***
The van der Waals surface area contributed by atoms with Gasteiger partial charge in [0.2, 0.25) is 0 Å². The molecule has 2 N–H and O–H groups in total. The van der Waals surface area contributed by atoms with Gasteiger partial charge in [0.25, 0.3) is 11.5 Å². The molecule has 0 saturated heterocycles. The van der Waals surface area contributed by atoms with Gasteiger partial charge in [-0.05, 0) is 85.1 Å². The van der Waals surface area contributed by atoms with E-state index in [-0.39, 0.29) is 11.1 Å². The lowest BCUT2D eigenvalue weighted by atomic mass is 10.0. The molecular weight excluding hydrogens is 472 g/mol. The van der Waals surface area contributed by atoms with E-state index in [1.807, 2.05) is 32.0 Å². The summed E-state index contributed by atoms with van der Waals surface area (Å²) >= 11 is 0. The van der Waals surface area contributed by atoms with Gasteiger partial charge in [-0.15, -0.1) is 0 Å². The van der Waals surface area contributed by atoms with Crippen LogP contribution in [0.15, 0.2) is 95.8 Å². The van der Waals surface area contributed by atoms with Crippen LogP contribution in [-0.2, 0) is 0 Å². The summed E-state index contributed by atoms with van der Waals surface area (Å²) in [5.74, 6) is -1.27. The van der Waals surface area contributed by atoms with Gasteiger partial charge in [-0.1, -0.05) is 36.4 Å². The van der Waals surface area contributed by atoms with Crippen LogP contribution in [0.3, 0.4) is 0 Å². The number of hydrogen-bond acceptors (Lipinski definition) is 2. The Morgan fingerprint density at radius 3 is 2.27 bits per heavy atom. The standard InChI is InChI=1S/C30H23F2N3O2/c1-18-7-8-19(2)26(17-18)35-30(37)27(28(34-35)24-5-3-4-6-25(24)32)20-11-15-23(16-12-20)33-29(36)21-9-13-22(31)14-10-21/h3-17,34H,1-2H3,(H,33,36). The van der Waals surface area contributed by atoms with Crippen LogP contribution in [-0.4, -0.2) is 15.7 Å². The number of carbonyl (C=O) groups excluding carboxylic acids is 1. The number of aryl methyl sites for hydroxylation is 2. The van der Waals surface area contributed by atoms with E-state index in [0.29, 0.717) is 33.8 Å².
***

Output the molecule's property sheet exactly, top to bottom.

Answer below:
The van der Waals surface area contributed by atoms with Gasteiger partial charge in [0.2, 0.25) is 0 Å². The molecule has 2 N–H and O–H groups in total. The van der Waals surface area contributed by atoms with Gasteiger partial charge in [0.25, 0.3) is 11.5 Å². The molecule has 0 saturated heterocycles. The van der Waals surface area contributed by atoms with Gasteiger partial charge in [-0.05, 0) is 85.1 Å². The van der Waals surface area contributed by atoms with E-state index in [-0.39, 0.29) is 11.1 Å². The lowest BCUT2D eigenvalue weighted by atomic mass is 10.0. The molecular weight excluding hydrogens is 472 g/mol. The van der Waals surface area contributed by atoms with E-state index in [1.807, 2.05) is 32.0 Å². The summed E-state index contributed by atoms with van der Waals surface area (Å²) >= 11 is 0. The van der Waals surface area contributed by atoms with Gasteiger partial charge in [-0.15, -0.1) is 0 Å². The van der Waals surface area contributed by atoms with Crippen LogP contribution in [0.15, 0.2) is 95.8 Å². The van der Waals surface area contributed by atoms with Crippen LogP contribution in [-0.2, 0) is 0 Å². The summed E-state index contributed by atoms with van der Waals surface area (Å²) in [5.74, 6) is -1.27. The van der Waals surface area contributed by atoms with Gasteiger partial charge in [-0.1, -0.05) is 36.4 Å². The van der Waals surface area contributed by atoms with Crippen LogP contribution in [0.3, 0.4) is 0 Å². The number of hydrogen-bond acceptors (Lipinski definition) is 2. The Morgan fingerprint density at radius 3 is 2.27 bits per heavy atom. The standard InChI is InChI=1S/C30H23F2N3O2/c1-18-7-8-19(2)26(17-18)35-30(37)27(28(34-35)24-5-3-4-6-25(24)32)20-11-15-23(16-12-20)33-29(36)21-9-13-22(31)14-10-21/h3-17,34H,1-2H3,(H,33,36). The van der Waals surface area contributed by atoms with Crippen LogP contribution in [-0.4, -0.2) is 15.7 Å². The number of carbonyl (C=O) groups excluding carboxylic acids is 1. The number of aryl methyl sites for hydroxylation is 2. The van der Waals surface area contributed by atoms with E-state index in [0.29, 0.717) is 33.8 Å².